Abu Dhabi’s economy expanded an inflation-adjusted 5.2 per cent in 2013, its official statistics centre said on Tuesday, a much slower rate than the government had previously estimated but still higher than 4.8 per cent in 2012.
The figure from the Statistics Centre Abu Dhabi (SCAD) was much lower than an estimate in February by the emirate’s Department of Economic Development (DED), which said real GDP grew 7.4 per cent last year compared with 5.6 per cent in 2012.
A DED official told Reuters that the big difference in the two growth figures for last year – equivalent to more than $4 billion – was partly due to a difference in the two institutions’ estimates of oil prices. SCAD officials were not immediately available to comment.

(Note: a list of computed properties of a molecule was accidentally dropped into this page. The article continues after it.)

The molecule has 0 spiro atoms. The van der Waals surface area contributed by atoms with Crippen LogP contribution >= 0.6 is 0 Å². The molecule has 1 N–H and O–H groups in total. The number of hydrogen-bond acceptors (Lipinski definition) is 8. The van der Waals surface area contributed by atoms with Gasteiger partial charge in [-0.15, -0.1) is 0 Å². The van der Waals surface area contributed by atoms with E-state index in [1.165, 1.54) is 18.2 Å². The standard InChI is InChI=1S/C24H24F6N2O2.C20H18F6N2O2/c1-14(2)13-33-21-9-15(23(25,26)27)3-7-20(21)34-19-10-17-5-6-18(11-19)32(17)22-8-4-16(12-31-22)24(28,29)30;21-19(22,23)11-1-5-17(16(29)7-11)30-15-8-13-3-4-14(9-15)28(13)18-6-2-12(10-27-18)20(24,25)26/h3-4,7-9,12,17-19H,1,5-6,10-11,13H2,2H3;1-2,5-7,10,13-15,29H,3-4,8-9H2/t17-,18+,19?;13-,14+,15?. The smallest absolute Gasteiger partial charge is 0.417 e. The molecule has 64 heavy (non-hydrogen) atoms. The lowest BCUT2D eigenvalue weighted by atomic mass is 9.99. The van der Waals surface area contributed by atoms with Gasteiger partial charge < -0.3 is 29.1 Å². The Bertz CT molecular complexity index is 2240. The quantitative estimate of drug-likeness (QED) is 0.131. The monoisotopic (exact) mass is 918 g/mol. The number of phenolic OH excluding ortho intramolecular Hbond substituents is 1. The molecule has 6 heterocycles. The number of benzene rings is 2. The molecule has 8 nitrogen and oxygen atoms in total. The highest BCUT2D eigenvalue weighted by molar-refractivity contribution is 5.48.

The gap in the estimates underlines the challenges which investors and statisticians face in the Gulf Arab region, where official data is patchy and erratic, making it hard to gauge the real shape of the oil-powered economies.
The contribution of the hydrocarbon sector to Abu Dhabi’s GDP edged down to 51.4 per cent in 2013 from 52.4 per cent in the previous year, SCAD also said.
Abu Dhabi accounts for about two-thirds of the roughly $400 billion United Arab Emirates economy and almost all of its crude oil exports. The UAE has yet to release its 2013 GDP data.
Analysts polled by Reuters in April forecast the UAE’s economic growth would decelerate marginally to 4.3 per cent this year from 4.4 per cent in 2013, and further to four per cent in 2015 because of softer oil prices and easing fiscal stimulus.